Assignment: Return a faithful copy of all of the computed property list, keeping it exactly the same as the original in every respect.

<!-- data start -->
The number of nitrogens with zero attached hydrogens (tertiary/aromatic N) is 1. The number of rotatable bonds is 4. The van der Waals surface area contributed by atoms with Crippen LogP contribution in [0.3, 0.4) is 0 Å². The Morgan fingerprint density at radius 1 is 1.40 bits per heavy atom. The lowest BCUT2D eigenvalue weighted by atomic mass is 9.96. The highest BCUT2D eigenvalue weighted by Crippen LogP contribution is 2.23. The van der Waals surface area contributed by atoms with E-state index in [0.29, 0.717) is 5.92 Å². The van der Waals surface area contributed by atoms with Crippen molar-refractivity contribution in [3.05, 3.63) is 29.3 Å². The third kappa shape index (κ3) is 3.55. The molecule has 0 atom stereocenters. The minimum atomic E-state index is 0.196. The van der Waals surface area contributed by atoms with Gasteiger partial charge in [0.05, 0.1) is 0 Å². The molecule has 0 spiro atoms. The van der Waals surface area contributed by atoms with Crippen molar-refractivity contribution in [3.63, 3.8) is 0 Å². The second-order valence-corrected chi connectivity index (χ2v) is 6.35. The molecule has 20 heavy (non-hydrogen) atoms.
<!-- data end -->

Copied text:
The number of nitrogens with zero attached hydrogens (tertiary/aromatic N) is 1. The number of rotatable bonds is 4. The van der Waals surface area contributed by atoms with Crippen LogP contribution in [0.3, 0.4) is 0 Å². The Morgan fingerprint density at radius 1 is 1.40 bits per heavy atom. The lowest BCUT2D eigenvalue weighted by atomic mass is 9.96. The highest BCUT2D eigenvalue weighted by Crippen LogP contribution is 2.23. The van der Waals surface area contributed by atoms with E-state index in [0.29, 0.717) is 5.92 Å². The van der Waals surface area contributed by atoms with Crippen molar-refractivity contribution in [3.05, 3.63) is 29.3 Å². The third kappa shape index (κ3) is 3.55. The molecule has 0 atom stereocenters. The minimum atomic E-state index is 0.196. The van der Waals surface area contributed by atoms with Gasteiger partial charge in [0.05, 0.1) is 0 Å². The molecule has 0 spiro atoms. The van der Waals surface area contributed by atoms with Crippen molar-refractivity contribution in [3.63, 3.8) is 0 Å². The second-order valence-corrected chi connectivity index (χ2v) is 6.35. The molecule has 20 heavy (non-hydrogen) atoms.